He had no choices. There was only one place to run. Not pushing his tired, worn out body any harder than necessary, Lange trotted across the flat hill top. As he reached the edge of the span, ready for decent, he stopped short. It would be a rapid decent, down a sheer cliff wall into a river of unknown depth.
With a drop of some two hundred feet staring up at him, Lange made a quick decision. He had to climb down, at least far enough to lessen his chances of dying when he hit the water below. He doubted he could make the climb all the way to the bottom.
He heard a horse’s hoof against rock as he found a narrow shelf and began, what might be, the last leg of the chase.
Clinging tenaciously to a surface that defied anyone to climb it either up or down, Lange was finding the slightest depressions for foot and hand holds. His body was beginning to tremble from being pushed beyond its limits.
Several times he slipped, sending bits of broken rock plummeting into the dark ribbon of water in the deep shadows of the east facing cliff wall. With darkness engulfing the sky, he realized he was lowering himself into a blackness that was like the throat of a medieval monster.
The darkness proved to be a mixed blessing as the men who wanted him dead reached the cliff’s edge, now some forty feet above his head. Several shots were fired in his general direction, but none came close as Lange pressed himself against the cool sandstone.
He could hear voices above him as the leader was trying to prod unwilling men down the precipice into a dark unknown. The hunted will always take chances the hunter is not willing to take. Desperation is an incentive that desire can’t compete with.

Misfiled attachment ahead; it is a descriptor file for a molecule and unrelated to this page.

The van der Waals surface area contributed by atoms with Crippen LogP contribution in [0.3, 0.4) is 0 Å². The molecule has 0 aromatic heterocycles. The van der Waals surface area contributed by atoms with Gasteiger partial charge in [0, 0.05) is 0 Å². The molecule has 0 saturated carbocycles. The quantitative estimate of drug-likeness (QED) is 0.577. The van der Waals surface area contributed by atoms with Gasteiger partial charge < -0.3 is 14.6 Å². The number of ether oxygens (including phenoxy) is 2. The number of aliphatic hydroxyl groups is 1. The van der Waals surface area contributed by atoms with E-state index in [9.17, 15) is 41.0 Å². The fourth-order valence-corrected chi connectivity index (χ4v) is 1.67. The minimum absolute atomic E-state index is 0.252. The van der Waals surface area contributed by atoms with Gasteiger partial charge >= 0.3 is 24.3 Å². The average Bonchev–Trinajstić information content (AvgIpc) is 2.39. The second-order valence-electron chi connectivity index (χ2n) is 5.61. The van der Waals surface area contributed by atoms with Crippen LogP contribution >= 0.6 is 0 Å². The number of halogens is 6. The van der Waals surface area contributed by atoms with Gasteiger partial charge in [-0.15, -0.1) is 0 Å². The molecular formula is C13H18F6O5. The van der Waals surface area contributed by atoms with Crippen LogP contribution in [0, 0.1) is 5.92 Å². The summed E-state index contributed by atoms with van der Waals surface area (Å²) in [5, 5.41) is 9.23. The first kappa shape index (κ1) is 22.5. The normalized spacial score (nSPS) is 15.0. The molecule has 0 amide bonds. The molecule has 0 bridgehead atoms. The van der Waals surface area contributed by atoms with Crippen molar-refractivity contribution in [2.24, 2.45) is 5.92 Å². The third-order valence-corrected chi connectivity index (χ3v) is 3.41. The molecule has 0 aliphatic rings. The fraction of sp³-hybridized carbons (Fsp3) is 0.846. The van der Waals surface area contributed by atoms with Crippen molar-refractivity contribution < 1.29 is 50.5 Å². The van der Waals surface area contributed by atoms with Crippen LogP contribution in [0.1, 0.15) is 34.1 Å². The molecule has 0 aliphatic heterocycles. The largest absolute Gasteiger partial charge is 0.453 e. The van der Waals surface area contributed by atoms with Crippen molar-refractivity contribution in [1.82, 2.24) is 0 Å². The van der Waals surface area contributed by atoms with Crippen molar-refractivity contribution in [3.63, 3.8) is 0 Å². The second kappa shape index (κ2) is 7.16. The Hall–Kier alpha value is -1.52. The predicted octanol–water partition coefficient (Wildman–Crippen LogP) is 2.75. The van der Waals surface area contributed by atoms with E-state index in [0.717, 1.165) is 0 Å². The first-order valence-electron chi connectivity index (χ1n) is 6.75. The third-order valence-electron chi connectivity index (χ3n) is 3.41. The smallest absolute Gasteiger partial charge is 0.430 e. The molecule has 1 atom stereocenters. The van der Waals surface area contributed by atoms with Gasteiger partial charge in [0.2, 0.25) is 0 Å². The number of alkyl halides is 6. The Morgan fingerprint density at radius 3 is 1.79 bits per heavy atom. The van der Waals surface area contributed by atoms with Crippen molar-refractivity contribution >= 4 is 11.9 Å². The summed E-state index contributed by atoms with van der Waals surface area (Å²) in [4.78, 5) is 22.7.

Something brushed his leg and he almost lost his grip as he recoiled, expecting a snake or worse, although he wasn’t sure what would be worse. It was only a small cedar with the audacity to grow out of a rock. A seed blown into a small crack, a little water from a rare rain and there you go, life where it shouldn’t be, just like Lange.
What gave that scrubby bush or that dowdy man the right to be alone on the side of that cliff, when all odds were against them? Stubbornness? Perhaps. Fate? Maybe. Or just the mere will to live? Whatever it was, there they were. Alive when they should both be dead.
Lange used the obstinate little cedar as a hand hold to maneuver himself another eight or nine feet away from his enemies, who were still up there firing random shots at any noise they heard. Some came too close as they ricocheted off rock and whined savagely past his ear.
Apparently the bush wasn’t as steadfast as it had seemed. The roots pulled loose leaving Lange with the sudden realization of gravitational pull. He released the freed cedar and began to grab at nothing but night air.
He knew he couldn’t stop the inevitable fall, but he had to get away from the rock wall. So, before his feet left their thin shelf, he pushed outward into the dark abyss. He figured hitting the water would probably kill him, but he didn’t want to die on the way down by hitting jutting rocks before he had a chance to find out if the fall would indeed kill him. His only hope was to land in the river and that hope was dependent on two things: the depth of the water and what was in that water.
As he felt the freedom of space he suddenly had no sense of up or down. All that occupied his mind was how he came to this point in his life, which could turn out to be the final point.